Signaling pathways in the molecular pathogenesis of adenocarcinomas of the esophagus and gastroesophageal junction

Nicholas J Clemons, Wayne A. Phillips, Reginald V. Lord

Research output: Contribution to journalReview ArticleResearchpeer-review

29 Citations (Scopus)


Esophageal adenocarcinoma develops in response to severe gastroesophageal reflux disease through the precursor lesion Barrett esophagus, in which the normal squamous epithelium is replaced by a columnar lining. The incidence of esophageal adenocarcinoma in the United States has increased by over 600% in the past 40 years and the overall survival rate remains less than 20% in the community. This review highlights some of the signaling pathways for which there is some evidence of a role in the development of esophageal adenocarcinoma. An increasingly detailed understanding of the biology of this cancer has emerged recently, revealing that in addition to the well-recognized alterations in single genes such as p53, p16, APC, and telomerase, there are interactions between the components of the reflux fluid, the homeobox gene Cdx2, and the Wnt, Notch, and Hedgehog signaling pathways.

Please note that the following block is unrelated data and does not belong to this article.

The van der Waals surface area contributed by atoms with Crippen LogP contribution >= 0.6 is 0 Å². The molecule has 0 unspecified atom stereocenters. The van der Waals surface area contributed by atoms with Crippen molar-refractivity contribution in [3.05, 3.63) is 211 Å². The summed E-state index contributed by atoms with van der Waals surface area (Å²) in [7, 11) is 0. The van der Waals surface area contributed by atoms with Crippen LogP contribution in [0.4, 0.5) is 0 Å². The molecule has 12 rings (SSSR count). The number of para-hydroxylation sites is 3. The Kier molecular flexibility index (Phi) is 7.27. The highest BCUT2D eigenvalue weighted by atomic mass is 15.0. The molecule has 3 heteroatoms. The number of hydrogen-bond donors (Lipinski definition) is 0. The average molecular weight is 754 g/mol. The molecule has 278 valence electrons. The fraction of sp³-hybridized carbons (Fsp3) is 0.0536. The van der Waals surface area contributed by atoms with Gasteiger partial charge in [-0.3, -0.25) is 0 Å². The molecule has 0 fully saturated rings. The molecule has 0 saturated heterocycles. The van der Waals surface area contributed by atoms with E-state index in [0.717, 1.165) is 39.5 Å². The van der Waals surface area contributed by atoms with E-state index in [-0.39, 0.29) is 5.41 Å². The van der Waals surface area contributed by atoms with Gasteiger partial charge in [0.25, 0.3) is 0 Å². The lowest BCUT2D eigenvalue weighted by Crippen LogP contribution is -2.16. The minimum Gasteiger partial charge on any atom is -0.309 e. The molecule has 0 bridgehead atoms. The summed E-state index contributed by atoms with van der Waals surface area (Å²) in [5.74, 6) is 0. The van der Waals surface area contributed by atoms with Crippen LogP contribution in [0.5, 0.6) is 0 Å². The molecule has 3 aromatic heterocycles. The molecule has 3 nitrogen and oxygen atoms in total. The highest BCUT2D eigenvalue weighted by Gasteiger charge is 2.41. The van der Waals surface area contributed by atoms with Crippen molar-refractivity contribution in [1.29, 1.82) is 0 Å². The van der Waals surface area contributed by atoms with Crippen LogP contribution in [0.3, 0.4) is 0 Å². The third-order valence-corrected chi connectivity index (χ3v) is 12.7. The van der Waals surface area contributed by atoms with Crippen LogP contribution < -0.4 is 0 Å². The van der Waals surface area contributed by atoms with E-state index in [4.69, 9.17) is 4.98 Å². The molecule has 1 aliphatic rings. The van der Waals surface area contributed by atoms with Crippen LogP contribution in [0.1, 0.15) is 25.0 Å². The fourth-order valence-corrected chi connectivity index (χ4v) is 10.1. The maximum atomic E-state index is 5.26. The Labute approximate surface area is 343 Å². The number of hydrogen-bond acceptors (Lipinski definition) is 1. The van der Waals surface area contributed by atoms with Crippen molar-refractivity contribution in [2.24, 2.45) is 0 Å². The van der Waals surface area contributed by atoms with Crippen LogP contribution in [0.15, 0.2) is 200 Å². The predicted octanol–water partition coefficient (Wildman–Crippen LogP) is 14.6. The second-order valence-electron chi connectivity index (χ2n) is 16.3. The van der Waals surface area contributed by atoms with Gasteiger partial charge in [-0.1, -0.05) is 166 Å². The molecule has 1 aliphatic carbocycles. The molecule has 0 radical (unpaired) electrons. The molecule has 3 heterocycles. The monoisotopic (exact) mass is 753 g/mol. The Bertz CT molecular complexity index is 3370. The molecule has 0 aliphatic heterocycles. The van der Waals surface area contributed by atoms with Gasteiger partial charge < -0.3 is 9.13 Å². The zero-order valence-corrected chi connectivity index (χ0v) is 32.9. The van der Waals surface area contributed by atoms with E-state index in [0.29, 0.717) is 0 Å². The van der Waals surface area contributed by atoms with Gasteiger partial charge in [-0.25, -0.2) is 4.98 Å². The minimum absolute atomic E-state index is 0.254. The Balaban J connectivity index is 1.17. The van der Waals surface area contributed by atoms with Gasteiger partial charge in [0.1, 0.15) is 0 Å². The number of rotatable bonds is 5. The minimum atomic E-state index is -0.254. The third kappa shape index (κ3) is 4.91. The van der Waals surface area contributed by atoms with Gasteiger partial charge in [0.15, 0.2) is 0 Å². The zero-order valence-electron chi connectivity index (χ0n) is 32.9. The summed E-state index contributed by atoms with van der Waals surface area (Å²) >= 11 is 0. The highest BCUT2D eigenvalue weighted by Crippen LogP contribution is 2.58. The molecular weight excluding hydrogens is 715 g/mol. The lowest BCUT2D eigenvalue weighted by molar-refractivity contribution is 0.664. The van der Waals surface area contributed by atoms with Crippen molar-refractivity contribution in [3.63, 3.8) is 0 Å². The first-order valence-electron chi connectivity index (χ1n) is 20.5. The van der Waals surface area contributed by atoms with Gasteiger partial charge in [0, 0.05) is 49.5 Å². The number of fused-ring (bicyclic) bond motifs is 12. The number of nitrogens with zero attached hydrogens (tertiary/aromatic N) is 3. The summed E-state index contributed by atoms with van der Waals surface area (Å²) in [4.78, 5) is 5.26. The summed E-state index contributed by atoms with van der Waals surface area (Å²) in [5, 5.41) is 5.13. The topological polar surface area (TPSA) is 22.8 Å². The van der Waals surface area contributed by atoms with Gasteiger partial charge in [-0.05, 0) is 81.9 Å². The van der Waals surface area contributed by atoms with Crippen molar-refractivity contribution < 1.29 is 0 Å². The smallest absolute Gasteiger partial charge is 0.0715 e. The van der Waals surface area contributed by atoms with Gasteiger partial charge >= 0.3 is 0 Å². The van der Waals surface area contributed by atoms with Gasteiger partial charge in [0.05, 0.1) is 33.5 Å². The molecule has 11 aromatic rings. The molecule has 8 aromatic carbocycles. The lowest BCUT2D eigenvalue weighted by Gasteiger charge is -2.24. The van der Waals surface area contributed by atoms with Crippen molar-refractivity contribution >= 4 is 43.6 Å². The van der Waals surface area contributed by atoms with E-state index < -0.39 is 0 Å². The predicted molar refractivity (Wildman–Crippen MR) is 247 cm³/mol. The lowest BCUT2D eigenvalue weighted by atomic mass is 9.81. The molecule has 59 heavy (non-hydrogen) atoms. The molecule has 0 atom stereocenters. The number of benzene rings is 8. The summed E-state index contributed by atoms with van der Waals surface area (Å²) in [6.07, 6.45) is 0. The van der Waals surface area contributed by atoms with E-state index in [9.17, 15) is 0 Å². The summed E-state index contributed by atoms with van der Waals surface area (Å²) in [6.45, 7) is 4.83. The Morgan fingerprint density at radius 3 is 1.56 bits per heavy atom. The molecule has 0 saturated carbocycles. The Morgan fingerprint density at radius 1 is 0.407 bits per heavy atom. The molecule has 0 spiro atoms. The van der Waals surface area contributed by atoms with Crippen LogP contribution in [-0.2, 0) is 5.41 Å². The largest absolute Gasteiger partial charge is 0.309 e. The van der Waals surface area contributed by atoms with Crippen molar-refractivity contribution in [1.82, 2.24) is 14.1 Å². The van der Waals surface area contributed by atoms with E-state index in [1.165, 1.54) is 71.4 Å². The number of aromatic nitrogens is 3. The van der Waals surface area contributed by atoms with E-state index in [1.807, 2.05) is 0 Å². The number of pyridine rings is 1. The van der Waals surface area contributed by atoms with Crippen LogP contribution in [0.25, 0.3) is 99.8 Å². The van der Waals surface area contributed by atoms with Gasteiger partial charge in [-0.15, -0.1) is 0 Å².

Original languageEnglish
Pages (from-to)782-795
Number of pages14
JournalCancer Biology and Therapy
Issue number9
Publication statusPublished - 2013
Externally publishedYes


  • Adiponectin
  • Barrett esophagus
  • Esophageal adenocarcinoma
  • Leptin
  • Receptor tyrosine kinases
  • Signaling pathways

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